The Bermuda Triangle of Migraine Care

I had no idea how hard it was to find migraine care until my husband had a five+ week migraine attack. I knew there were woefully few UCNS-certified headache specialists and long waits for specialists is the norm. But I didn't know that some specialists turn away patients that aren't considered to have severe enough migraine, and I thought primary care providers could meet patients' needs when necessary. I'm embarrassed by how much I didn't know.

From episodic to status migrainosus

My husband normally has relatively infrequent episodic migraine. It's been worse than usual during the pandemic, ranging from two to six attacks a month. When he was at the higher end of that range, he started taking magnesium as a preventive, which took him back to two attacks a month. And then he went into status migrainosus for the first time.

We couldn't break the cycle

His PCP was initially responsive to his needs. A week into his migraine attack, they prescribed a different abortive medication than he usually uses to try to break the cycle. And they agreed to prescribe some other medications that I know are used to break status migrainosus, which my husband was in. But they'd only prescribe the basics, which didn't do the trick. So they referred him to a big-name headache clinic for further treatment.

Clinics are reserved for severe migraine

When the big-name headache clinic told my husband he had to jump through hoops, I contacted the even bigger-name headache clinic that I go to. Neither clinic would see him because they reserve appointments for patients with more severe migraine than my husband has. Even if they had agreed to see him, the wait for his first appointment would have been so long that he would be in chronic migraine by then.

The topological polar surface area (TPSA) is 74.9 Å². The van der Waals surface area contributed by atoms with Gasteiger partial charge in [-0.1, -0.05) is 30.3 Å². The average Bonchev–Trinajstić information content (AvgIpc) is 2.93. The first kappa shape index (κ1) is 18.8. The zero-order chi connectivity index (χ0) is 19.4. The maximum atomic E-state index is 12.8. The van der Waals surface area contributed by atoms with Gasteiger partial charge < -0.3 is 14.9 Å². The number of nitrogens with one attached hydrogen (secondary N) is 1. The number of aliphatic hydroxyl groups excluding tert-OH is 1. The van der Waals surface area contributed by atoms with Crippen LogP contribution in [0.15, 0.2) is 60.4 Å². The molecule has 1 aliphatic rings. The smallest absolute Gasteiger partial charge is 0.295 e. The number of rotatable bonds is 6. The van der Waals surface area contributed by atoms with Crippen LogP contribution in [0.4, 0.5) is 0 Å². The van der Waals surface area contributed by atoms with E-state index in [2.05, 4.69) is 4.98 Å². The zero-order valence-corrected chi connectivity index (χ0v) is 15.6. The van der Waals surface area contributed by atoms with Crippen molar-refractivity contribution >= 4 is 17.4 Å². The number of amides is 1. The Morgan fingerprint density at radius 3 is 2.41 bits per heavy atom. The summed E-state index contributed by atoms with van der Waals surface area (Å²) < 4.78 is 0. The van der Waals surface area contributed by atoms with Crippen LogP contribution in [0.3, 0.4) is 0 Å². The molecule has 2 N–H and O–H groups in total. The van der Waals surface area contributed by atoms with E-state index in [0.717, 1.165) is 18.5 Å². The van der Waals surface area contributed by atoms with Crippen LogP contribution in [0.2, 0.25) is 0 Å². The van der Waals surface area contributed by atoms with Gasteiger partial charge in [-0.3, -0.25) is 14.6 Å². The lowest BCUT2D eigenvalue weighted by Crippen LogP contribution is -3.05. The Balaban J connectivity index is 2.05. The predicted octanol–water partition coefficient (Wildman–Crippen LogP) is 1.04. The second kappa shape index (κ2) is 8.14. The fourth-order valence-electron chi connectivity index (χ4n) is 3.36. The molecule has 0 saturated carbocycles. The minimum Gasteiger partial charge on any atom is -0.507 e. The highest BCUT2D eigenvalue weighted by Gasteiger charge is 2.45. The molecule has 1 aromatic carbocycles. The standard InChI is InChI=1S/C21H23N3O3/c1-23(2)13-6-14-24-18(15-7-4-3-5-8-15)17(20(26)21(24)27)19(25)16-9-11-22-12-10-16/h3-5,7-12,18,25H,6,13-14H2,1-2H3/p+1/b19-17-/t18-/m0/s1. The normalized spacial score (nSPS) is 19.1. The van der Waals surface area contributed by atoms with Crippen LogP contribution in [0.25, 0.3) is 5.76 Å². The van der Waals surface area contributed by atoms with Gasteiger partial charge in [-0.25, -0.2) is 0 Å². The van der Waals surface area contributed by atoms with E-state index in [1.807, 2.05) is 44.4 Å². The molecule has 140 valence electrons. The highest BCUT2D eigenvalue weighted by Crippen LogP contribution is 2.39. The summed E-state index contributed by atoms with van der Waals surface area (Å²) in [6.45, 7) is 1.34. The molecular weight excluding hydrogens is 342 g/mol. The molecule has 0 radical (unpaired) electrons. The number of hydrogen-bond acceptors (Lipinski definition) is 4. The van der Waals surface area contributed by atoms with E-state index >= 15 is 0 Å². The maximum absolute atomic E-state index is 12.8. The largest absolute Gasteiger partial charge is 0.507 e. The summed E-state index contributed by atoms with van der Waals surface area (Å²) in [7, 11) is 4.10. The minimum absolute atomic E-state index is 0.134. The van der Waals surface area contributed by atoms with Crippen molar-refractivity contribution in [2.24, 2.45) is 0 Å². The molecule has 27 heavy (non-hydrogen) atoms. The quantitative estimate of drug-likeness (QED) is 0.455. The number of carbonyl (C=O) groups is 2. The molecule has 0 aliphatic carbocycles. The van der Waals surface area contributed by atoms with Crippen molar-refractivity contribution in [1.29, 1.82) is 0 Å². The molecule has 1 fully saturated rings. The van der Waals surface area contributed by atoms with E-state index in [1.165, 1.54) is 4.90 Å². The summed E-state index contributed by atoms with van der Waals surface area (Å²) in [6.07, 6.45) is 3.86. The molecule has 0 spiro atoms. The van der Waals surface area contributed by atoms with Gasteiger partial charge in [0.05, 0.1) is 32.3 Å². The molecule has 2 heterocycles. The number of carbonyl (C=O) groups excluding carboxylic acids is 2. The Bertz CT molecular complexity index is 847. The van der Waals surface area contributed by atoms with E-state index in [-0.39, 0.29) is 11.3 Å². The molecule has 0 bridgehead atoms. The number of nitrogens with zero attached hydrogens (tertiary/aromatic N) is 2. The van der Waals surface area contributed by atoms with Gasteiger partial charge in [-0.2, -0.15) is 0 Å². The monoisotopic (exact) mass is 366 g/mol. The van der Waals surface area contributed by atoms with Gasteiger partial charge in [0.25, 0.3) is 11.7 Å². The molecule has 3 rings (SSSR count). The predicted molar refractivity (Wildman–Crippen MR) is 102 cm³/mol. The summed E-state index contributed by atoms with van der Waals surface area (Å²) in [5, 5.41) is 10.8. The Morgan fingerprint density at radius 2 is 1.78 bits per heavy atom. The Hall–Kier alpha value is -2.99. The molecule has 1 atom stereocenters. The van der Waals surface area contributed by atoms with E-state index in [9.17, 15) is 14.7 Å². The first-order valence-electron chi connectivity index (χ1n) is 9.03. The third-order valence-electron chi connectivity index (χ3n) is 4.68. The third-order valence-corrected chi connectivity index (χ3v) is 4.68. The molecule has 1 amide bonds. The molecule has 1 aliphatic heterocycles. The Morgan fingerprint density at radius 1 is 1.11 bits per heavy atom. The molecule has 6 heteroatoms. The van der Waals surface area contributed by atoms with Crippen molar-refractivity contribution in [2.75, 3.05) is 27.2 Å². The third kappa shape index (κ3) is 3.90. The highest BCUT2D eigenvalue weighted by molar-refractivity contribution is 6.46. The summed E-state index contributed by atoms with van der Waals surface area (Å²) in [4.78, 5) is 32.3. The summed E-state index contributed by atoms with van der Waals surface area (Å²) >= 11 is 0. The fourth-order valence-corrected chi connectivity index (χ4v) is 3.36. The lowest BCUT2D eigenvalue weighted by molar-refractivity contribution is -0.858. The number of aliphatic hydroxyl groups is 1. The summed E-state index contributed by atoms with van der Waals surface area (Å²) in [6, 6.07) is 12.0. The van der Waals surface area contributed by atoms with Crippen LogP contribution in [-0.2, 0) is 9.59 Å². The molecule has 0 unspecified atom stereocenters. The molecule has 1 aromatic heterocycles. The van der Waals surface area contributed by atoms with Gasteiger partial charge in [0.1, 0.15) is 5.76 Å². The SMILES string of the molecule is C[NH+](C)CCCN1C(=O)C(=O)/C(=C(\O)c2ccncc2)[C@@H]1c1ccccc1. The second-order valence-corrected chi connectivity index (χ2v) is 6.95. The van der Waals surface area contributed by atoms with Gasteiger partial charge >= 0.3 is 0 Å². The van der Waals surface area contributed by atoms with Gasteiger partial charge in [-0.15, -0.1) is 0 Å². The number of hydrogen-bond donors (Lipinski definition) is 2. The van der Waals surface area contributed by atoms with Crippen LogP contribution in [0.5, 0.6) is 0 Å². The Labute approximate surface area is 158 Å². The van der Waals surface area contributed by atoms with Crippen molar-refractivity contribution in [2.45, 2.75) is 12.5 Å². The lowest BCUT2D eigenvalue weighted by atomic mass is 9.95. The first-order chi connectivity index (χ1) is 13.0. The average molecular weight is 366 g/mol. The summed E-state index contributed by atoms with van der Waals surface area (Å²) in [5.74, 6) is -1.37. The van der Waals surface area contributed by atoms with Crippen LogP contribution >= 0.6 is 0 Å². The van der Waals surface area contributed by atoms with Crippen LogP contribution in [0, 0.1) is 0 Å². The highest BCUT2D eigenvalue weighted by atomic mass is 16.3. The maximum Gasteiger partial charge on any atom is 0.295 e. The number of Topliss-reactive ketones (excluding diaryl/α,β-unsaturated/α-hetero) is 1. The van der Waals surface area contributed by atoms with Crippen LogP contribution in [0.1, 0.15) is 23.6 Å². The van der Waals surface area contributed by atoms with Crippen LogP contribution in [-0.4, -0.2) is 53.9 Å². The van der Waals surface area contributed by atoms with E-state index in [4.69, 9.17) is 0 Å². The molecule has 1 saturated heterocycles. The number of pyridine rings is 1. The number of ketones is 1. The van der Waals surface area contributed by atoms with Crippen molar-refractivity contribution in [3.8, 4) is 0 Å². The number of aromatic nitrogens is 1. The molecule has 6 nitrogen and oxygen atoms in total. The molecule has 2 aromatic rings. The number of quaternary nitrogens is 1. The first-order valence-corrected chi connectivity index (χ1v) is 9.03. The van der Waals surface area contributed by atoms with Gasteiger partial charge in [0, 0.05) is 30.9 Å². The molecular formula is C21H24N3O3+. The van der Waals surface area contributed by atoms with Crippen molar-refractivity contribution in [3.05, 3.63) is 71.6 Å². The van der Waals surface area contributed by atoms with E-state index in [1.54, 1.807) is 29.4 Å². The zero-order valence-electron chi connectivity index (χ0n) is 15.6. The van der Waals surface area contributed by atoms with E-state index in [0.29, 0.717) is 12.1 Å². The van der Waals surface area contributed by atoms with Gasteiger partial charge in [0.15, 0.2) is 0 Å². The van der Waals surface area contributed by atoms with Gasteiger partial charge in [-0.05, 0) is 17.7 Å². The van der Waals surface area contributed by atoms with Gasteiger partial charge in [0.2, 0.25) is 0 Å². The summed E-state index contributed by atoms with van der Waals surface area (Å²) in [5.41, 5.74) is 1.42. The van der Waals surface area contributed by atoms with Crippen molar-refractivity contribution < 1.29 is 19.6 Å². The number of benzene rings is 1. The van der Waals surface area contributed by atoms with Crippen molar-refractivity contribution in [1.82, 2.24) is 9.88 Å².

Urgent care and the ER weren't options

Urgent care or the emergency room seemed like the only other option. But this wasn't an emergency kind of migraine attack. It responded to medications but kept coming back, and his pain wasn't severe. Emergency care wouldn't have been able to help him either.

An NP with a headache practice

After feeling stuck for a couple of weeks, I remembered a nurse practitioner in town who has a headache practice. She has an added qualification in headache medicine from the National Headache Foundation, so I trusted her to know her stuff. (While only MDs and DOs can get UCNS certification, the AQH is available to many types of providers.) Not only did she agree to see my husband, she always has room for next-day appointments and does infusions in her office.

Creating a game plan

She was so understanding and was eager to treat his migraine attack aggressively to get him out of the cycle. She gave him several different options and laid out a game plan. He and I were so relieved to find a provider who understood the gravity of the situation and had the resources to help.

Not all doctors are specialists

When I first sought migraine care 25 years ago, I was disheartened by the number of health care providers who claimed to be headache specialists but had little knowledge of migraine and sometimes recommended harmful treatments. That experience so soured me that when the UCNS began certifying headache specialists, that's what I recommended to people seeking treatment. But there's a huge gap in the number of specialists available, and, as I have learned, only certain patients even qualify for care in some places.

Find a provider near you

If you’re looking for migraine care, the National Headache Foundation’s provider search is an excellent resource. It includes both providers with an AQH and those with UCNS certification. I hope you're able to find a provider near you who can meet your needs. If not, there are some new online options for migraine care, too.

I'm sorry my husband had to endure this, but I am so grateful that his experience opened my eyes to the difficulties in finding migraine care.

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